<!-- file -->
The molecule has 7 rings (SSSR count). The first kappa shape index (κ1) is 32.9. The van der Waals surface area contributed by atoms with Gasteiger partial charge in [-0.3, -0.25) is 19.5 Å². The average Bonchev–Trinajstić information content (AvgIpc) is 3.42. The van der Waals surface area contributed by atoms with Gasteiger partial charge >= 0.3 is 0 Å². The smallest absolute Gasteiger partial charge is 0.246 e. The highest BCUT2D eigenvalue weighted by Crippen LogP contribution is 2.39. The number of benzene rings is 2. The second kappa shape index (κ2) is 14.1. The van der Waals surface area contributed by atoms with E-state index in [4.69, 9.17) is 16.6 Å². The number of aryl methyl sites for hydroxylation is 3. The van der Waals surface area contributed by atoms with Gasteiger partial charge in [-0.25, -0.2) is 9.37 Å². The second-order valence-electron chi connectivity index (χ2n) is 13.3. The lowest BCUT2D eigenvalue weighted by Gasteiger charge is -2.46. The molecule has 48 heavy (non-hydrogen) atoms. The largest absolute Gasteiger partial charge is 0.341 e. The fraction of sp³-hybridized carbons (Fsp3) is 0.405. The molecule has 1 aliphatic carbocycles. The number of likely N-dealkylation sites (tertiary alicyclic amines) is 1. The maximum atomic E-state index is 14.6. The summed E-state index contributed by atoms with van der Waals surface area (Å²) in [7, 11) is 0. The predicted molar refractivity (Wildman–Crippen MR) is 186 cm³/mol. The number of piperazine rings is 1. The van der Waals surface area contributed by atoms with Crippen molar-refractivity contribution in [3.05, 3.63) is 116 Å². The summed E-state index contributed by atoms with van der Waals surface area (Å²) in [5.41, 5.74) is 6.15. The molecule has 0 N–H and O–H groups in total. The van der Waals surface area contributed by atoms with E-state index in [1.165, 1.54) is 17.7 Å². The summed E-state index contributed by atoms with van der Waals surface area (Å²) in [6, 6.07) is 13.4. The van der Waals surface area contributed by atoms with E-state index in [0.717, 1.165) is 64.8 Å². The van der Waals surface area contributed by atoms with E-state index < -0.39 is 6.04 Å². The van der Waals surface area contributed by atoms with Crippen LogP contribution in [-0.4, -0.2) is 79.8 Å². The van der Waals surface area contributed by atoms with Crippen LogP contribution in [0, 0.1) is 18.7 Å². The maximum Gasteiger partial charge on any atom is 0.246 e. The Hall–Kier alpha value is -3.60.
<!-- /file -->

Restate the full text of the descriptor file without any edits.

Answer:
The molecule has 7 rings (SSSR count). The first kappa shape index (κ1) is 32.9. The van der Waals surface area contributed by atoms with Gasteiger partial charge in [-0.3, -0.25) is 19.5 Å². The average Bonchev–Trinajstić information content (AvgIpc) is 3.42. The van der Waals surface area contributed by atoms with Gasteiger partial charge >= 0.3 is 0 Å². The smallest absolute Gasteiger partial charge is 0.246 e. The highest BCUT2D eigenvalue weighted by Crippen LogP contribution is 2.39. The number of benzene rings is 2. The second kappa shape index (κ2) is 14.1. The van der Waals surface area contributed by atoms with E-state index in [4.69, 9.17) is 16.6 Å². The number of aryl methyl sites for hydroxylation is 3. The van der Waals surface area contributed by atoms with Gasteiger partial charge in [-0.25, -0.2) is 9.37 Å². The second-order valence-electron chi connectivity index (χ2n) is 13.3. The lowest BCUT2D eigenvalue weighted by Gasteiger charge is -2.46. The molecule has 48 heavy (non-hydrogen) atoms. The largest absolute Gasteiger partial charge is 0.341 e. The fraction of sp³-hybridized carbons (Fsp3) is 0.405. The molecule has 1 aliphatic carbocycles. The number of likely N-dealkylation sites (tertiary alicyclic amines) is 1. The maximum atomic E-state index is 14.6. The summed E-state index contributed by atoms with van der Waals surface area (Å²) in [7, 11) is 0. The predicted molar refractivity (Wildman–Crippen MR) is 186 cm³/mol. The number of piperazine rings is 1. The van der Waals surface area contributed by atoms with Crippen molar-refractivity contribution in [3.05, 3.63) is 116 Å². The summed E-state index contributed by atoms with van der Waals surface area (Å²) in [5.41, 5.74) is 6.15. The molecule has 0 N–H and O–H groups in total. The van der Waals surface area contributed by atoms with E-state index in [1.165, 1.54) is 17.7 Å². The summed E-state index contributed by atoms with van der Waals surface area (Å²) in [6, 6.07) is 13.4. The van der Waals surface area contributed by atoms with E-state index in [0.717, 1.165) is 64.8 Å². The van der Waals surface area contributed by atoms with E-state index < -0.39 is 6.04 Å². The van der Waals surface area contributed by atoms with Crippen LogP contribution in [-0.4, -0.2) is 79.8 Å². The van der Waals surface area contributed by atoms with Crippen LogP contribution in [0, 0.1) is 18.7 Å². The maximum Gasteiger partial charge on any atom is 0.246 e. The Hall–Kier alpha value is -3.60.